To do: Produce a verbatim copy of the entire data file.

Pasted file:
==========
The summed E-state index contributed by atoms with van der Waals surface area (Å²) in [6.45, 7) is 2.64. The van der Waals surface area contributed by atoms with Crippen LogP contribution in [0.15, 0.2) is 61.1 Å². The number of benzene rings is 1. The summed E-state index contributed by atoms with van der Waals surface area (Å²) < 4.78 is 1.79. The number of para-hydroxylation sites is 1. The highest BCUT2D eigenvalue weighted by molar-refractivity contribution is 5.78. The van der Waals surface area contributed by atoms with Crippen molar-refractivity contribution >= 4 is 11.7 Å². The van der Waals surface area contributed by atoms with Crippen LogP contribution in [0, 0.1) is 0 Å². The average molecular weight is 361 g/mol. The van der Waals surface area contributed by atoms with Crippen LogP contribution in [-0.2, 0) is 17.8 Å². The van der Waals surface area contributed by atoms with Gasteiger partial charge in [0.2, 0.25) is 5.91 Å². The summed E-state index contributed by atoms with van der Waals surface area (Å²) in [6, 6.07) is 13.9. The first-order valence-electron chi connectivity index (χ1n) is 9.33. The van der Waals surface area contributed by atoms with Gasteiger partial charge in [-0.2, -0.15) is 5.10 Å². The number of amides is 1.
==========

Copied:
The summed E-state index contributed by atoms with van der Waals surface area (Å²) in [6.45, 7) is 2.64. The van der Waals surface area contributed by atoms with Crippen LogP contribution in [0.15, 0.2) is 61.1 Å². The number of benzene rings is 1. The summed E-state index contributed by atoms with van der Waals surface area (Å²) < 4.78 is 1.79. The number of para-hydroxylation sites is 1. The highest BCUT2D eigenvalue weighted by molar-refractivity contribution is 5.78. The van der Waals surface area contributed by atoms with Crippen molar-refractivity contribution >= 4 is 11.7 Å². The van der Waals surface area contributed by atoms with Crippen LogP contribution in [0, 0.1) is 0 Å². The average molecular weight is 361 g/mol. The van der Waals surface area contributed by atoms with Crippen LogP contribution in [-0.2, 0) is 17.8 Å². The van der Waals surface area contributed by atoms with Gasteiger partial charge in [0.2, 0.25) is 5.91 Å². The summed E-state index contributed by atoms with van der Waals surface area (Å²) in [6, 6.07) is 13.9. The first-order valence-electron chi connectivity index (χ1n) is 9.33. The van der Waals surface area contributed by atoms with Gasteiger partial charge in [-0.2, -0.15) is 5.10 Å². The number of amides is 1.